Hiring freeze won’t affect patrol: Police

The number of cops patrolling our neighbourhoods won’t change next year, despite a reduced police force, Deputy Chief Peter Sloly assured midtowners at a town hall meeting in late November.

Responding to a question at 53 Division’s annual general meeting, Sloly said the force is bracing for a hiring freeze and the loss of 200-plus police officers through attrition.

The freeze is one of several cost-cutting measures the service is taking after Mayor Rob Ford requested a trimmed-down 2012 police budget.

By not replacing the retiring officers, the savings to the city is substantial, Sloly said.

“It’s a needed savings. It’s a very challenging time.”

To compensate, Sloly said the strategy is to re-deploy officers within the service, but leave the number of primary response officers static.

“You dial 911 today, or a year from today, it’ll be the same amount of police officers that will be in those cars responding to your call,” Sloly said.

The loss of police officers was one of the few concerns raised by about 50 or so residents and business owners who gathered at the Dunfield Retirement Residence for the Nov. 22 town hall.

Addressing the crowd, Detective Sergeant Dan Nealon said break and enters and car thefts persist within the division, which polices Lawrence Park, Rosedale, North Toronto and Forest Hill.

“We have a lot of high-end homes that are targeted because of what’s usually found behind the doors,” he said. “And so that keeps our officers extremely busy.”

He noted officers are also kept busy responding to domestic violence incidents and street offences such as muggings.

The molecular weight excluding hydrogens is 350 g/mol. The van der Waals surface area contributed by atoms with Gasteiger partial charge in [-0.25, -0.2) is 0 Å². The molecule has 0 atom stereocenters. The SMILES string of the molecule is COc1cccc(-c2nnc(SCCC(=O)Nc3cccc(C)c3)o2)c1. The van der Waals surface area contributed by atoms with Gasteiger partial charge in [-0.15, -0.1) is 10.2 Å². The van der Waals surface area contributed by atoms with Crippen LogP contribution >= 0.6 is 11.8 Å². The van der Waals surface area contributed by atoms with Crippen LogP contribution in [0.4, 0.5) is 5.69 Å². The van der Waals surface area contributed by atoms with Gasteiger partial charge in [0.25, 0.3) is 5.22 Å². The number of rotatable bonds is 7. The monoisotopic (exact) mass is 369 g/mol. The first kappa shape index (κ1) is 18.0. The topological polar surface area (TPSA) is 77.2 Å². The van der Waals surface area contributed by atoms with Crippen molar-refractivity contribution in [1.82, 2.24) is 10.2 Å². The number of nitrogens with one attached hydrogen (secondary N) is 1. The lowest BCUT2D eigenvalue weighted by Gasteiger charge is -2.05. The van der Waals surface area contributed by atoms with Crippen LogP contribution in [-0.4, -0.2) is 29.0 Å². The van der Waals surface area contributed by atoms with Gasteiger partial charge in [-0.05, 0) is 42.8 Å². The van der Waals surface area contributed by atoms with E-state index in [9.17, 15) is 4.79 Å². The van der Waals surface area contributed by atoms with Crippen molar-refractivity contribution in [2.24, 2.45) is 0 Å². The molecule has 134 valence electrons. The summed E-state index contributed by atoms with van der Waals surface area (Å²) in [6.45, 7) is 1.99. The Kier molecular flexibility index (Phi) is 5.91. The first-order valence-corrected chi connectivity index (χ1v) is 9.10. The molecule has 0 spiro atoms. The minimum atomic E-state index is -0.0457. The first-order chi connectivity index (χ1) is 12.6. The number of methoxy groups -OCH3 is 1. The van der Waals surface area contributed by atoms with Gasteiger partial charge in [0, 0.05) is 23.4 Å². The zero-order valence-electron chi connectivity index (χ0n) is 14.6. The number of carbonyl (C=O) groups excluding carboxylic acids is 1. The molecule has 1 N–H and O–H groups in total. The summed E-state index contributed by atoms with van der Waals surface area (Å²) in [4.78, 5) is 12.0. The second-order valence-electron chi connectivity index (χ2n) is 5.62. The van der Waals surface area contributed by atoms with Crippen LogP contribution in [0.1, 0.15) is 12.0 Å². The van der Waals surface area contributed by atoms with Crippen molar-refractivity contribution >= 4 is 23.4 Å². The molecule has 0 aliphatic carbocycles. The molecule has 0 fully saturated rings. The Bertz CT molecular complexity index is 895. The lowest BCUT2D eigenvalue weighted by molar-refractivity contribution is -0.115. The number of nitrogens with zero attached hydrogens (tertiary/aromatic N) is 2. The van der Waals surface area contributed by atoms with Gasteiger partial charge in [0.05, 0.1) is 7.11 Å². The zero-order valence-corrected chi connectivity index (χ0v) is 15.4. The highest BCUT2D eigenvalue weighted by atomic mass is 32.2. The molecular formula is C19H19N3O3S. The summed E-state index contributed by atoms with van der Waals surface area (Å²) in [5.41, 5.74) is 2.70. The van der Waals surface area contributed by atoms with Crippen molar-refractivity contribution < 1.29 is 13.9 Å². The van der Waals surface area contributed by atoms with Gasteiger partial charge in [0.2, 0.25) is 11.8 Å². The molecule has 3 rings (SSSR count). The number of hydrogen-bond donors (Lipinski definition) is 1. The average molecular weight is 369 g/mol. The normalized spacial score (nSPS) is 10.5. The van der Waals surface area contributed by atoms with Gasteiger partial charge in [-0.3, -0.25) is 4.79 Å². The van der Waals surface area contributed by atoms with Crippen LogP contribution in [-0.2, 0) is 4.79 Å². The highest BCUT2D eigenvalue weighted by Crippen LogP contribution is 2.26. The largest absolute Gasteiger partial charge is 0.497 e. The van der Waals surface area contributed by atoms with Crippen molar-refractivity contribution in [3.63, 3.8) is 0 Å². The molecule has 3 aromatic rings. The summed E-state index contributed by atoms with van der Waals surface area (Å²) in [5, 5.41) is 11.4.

Nealon said while the major crime unit is doing everything it can to reduce the number of such incidents, they need the community to be their eyes and ears.

“Not being able to be there 100 percent, we rely … on individuals and other neighbours that are looking out the window and see somebody who doesn’t belong there to call us.”

Speaking on the matter of traffic in the division, Sergeant Dale Carter noted the division has seen fewer collisions.

In 2011, less than 4,000 collisions were reported in the division, which Carter said is a substantial reduction over the last few years.

The division is unique in that its main streets — Bayview, Eglinton and Avenue — are heavily used by GTA motorists commuting to work in the downtown core.

Avenue Road sees in excess of 40,000 vehicles a day, Carter said.

He too urged community members who have a complaint about traffic-related matters — including stop sign issues, red-light runners or speeders — to contact him directly, as he can then re-direct traffic officers to monitor problematic areas.

The 53 Division headquarters is located at 75 Eglinton Ave. West, and can be reached at 416-808-5300.